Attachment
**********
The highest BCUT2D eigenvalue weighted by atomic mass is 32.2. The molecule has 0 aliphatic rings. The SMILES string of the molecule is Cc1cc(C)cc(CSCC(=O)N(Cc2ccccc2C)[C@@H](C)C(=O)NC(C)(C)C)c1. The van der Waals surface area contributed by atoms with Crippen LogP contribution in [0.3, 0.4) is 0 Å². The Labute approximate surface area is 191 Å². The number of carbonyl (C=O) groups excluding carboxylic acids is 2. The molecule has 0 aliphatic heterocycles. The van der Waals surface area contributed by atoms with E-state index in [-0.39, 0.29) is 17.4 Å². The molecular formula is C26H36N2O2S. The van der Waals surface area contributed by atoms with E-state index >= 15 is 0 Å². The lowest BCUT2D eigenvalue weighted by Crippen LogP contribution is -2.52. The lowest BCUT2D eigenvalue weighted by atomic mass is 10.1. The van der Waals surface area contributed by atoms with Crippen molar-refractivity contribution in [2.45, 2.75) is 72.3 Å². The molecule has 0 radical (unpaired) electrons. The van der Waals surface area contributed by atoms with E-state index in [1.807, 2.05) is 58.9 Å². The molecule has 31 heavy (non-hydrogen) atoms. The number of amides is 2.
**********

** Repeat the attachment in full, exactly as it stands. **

The highest BCUT2D eigenvalue weighted by atomic mass is 32.2. The molecule has 0 aliphatic rings. The SMILES string of the molecule is Cc1cc(C)cc(CSCC(=O)N(Cc2ccccc2C)[C@@H](C)C(=O)NC(C)(C)C)c1. The van der Waals surface area contributed by atoms with Crippen LogP contribution in [0.3, 0.4) is 0 Å². The Labute approximate surface area is 191 Å². The number of carbonyl (C=O) groups excluding carboxylic acids is 2. The molecule has 0 aliphatic heterocycles. The van der Waals surface area contributed by atoms with E-state index in [-0.39, 0.29) is 17.4 Å². The molecular formula is C26H36N2O2S. The van der Waals surface area contributed by atoms with E-state index >= 15 is 0 Å². The lowest BCUT2D eigenvalue weighted by Crippen LogP contribution is -2.52. The lowest BCUT2D eigenvalue weighted by atomic mass is 10.1. The van der Waals surface area contributed by atoms with Crippen molar-refractivity contribution in [2.45, 2.75) is 72.3 Å². The molecule has 0 radical (unpaired) electrons. The van der Waals surface area contributed by atoms with E-state index in [1.807, 2.05) is 58.9 Å². The molecule has 31 heavy (non-hydrogen) atoms. The number of amides is 2.